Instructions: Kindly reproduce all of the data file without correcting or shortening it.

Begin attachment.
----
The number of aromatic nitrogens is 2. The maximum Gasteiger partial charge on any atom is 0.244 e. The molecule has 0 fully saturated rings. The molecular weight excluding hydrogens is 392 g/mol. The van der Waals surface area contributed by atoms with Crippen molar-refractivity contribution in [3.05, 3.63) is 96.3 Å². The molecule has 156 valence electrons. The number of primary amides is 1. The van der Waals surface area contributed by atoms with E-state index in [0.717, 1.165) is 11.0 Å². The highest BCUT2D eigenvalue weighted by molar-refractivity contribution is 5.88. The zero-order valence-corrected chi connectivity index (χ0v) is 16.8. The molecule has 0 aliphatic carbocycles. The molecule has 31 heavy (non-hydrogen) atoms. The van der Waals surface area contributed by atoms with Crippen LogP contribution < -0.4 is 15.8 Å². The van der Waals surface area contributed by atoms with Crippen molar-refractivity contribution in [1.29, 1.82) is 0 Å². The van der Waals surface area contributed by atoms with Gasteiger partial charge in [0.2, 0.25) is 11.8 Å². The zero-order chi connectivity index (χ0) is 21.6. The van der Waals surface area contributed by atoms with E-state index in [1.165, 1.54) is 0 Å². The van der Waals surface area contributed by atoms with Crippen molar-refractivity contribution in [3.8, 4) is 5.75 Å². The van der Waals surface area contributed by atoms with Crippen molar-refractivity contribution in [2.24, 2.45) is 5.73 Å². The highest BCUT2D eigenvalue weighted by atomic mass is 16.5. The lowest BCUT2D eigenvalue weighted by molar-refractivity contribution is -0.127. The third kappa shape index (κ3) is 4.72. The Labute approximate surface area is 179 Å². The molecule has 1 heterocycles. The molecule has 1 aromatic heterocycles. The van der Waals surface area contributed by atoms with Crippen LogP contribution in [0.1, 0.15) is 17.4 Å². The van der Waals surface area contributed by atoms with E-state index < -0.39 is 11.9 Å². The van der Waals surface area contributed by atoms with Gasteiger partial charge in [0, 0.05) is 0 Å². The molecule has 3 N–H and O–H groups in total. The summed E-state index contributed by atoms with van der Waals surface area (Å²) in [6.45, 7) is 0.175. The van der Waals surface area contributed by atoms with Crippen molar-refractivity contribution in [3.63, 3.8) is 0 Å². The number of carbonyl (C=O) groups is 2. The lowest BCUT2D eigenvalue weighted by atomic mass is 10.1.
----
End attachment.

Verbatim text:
The number of aromatic nitrogens is 2. The maximum Gasteiger partial charge on any atom is 0.244 e. The molecule has 0 fully saturated rings. The molecular weight excluding hydrogens is 392 g/mol. The van der Waals surface area contributed by atoms with Crippen molar-refractivity contribution in [3.05, 3.63) is 96.3 Å². The molecule has 156 valence electrons. The number of primary amides is 1. The van der Waals surface area contributed by atoms with E-state index in [0.717, 1.165) is 11.0 Å². The highest BCUT2D eigenvalue weighted by molar-refractivity contribution is 5.88. The zero-order valence-corrected chi connectivity index (χ0v) is 16.8. The molecule has 0 aliphatic carbocycles. The molecule has 31 heavy (non-hydrogen) atoms. The van der Waals surface area contributed by atoms with Crippen LogP contribution < -0.4 is 15.8 Å². The van der Waals surface area contributed by atoms with Crippen molar-refractivity contribution in [1.29, 1.82) is 0 Å². The van der Waals surface area contributed by atoms with Gasteiger partial charge in [0.2, 0.25) is 11.8 Å². The zero-order chi connectivity index (χ0) is 21.6. The van der Waals surface area contributed by atoms with E-state index in [1.165, 1.54) is 0 Å². The van der Waals surface area contributed by atoms with Crippen molar-refractivity contribution in [3.8, 4) is 5.75 Å². The van der Waals surface area contributed by atoms with Crippen molar-refractivity contribution in [2.24, 2.45) is 5.73 Å². The highest BCUT2D eigenvalue weighted by atomic mass is 16.5. The lowest BCUT2D eigenvalue weighted by molar-refractivity contribution is -0.127. The third kappa shape index (κ3) is 4.72. The Labute approximate surface area is 179 Å². The molecule has 1 heterocycles. The molecule has 1 aromatic heterocycles. The van der Waals surface area contributed by atoms with Crippen LogP contribution in [0.1, 0.15) is 17.4 Å². The van der Waals surface area contributed by atoms with E-state index < -0.39 is 11.9 Å². The van der Waals surface area contributed by atoms with Gasteiger partial charge in [0, 0.05) is 0 Å². The molecule has 3 N–H and O–H groups in total. The summed E-state index contributed by atoms with van der Waals surface area (Å²) in [6.45, 7) is 0.175. The van der Waals surface area contributed by atoms with Crippen molar-refractivity contribution in [3.63, 3.8) is 0 Å². The number of carbonyl (C=O) groups is 2. The lowest BCUT2D eigenvalue weighted by atomic mass is 10.1.